MOSCOW, November 17 (Sputnik) — The Russian journalists who died in Ukraine fulfilled their duty with the greatest dignity, Rossiya Segodnya Director General Dmitry Kiselev said Monday.
According to Dmitry Kiselev speaking at the ceremony at Russia's Federation Council where the relatives of the deceased journalists were presented with state awards, the journalists "did what they had to do with the greatest dignity and the greatest beauty, which is fit for our common civilization."
"Every one of them willfully found themselves in a situation where a personal choice had to be made, and this choice was not made by the will of a single person. This [choice] was a concentration of energy of all Russia. They drew upon the thousand year experience of our State and did what is worth the people of our country," Kiselev said.
Speaking at the same ceremony, Konstantin Ernst, Director General of the Russian broadcaster Channel One also praised the journalists.
"When events like this happen and especially during armed conflicts, we, when we send our guys [to cover these events] always ask them – will you go? We never make anyone [work in conflict-ridden areas]… But still we feel guilty before their families and friends and it just doesn't go away and neither does the pain," Ernst said.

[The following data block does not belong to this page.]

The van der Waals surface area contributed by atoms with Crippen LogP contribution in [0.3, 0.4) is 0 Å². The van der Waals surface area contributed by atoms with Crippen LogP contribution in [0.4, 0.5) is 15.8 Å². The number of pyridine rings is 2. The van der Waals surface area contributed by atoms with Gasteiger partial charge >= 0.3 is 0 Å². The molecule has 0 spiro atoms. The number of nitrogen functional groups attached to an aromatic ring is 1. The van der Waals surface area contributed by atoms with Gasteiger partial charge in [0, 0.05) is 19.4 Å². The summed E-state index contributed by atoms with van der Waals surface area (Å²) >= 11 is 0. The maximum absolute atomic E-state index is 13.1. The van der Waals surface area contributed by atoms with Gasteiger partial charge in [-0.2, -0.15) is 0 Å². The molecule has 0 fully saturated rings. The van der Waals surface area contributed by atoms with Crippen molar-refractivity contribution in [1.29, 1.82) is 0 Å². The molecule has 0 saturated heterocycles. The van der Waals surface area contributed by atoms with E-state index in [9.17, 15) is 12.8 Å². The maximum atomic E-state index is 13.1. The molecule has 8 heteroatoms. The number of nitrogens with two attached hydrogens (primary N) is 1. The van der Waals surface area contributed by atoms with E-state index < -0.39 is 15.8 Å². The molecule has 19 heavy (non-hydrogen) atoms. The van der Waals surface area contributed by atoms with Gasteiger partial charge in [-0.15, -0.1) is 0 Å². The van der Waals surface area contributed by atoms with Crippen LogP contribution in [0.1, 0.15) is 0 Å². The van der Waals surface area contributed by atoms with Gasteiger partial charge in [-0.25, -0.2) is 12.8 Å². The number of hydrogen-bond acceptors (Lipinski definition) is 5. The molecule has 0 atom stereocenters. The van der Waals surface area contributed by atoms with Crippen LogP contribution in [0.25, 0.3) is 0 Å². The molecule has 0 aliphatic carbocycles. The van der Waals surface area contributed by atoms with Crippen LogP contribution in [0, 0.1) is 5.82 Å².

The Director General of all-Russia State Television and Radio Broadcasting Company (VGTRK), Oleg Dobrodeev stressed that the deceased journalists "gave their lives for the word of truth" and to inform people of the tragic events which took place and are taking place now in eastern Ukraine.
On Monday, Valentina Matvienko, the speaker of the Russian parliament's upper house, the Federation Council, presented state awards to the families of the journalists who died in Ukraine in the course of their professional duties.
In accordance with the Presidential Decree, Rossiya Segodnya photojournalist Andrei Stenin, Channel One cameraman Anatoly Klyan, and the two employees of VGTRK media holding, reporter Igor Kornelyuk and sound engineer Anton Voloshin were posthumously awarded the Order of Courage for their bravery and heroism,
"The names of Andrei Stenin, Anatoly Klyan, Anton Voloshin and Igor Kornelyuk will be forever remembered by their friends, colleagues, Russian citizens and people all over the world. The killing of journalists is a crime, it goes against the very core of a civilized society," Valentina Matvienko said at the ceremony.
She added that the journalists died while fulfilling not only their professional, but also their moral duty to provide people with "honest and objective information and to tell the truth and nothing but the truth."
"The right to information is stipulated in international conventions, but today we see that realizing this right in Ukraine may cost a life," Matvienko concluded.
Since Kiev launched its special military operation against independence supporters in eastern Ukraine in April, over 4,100 people, including civilians, children and journalists on professional duty have died in the region.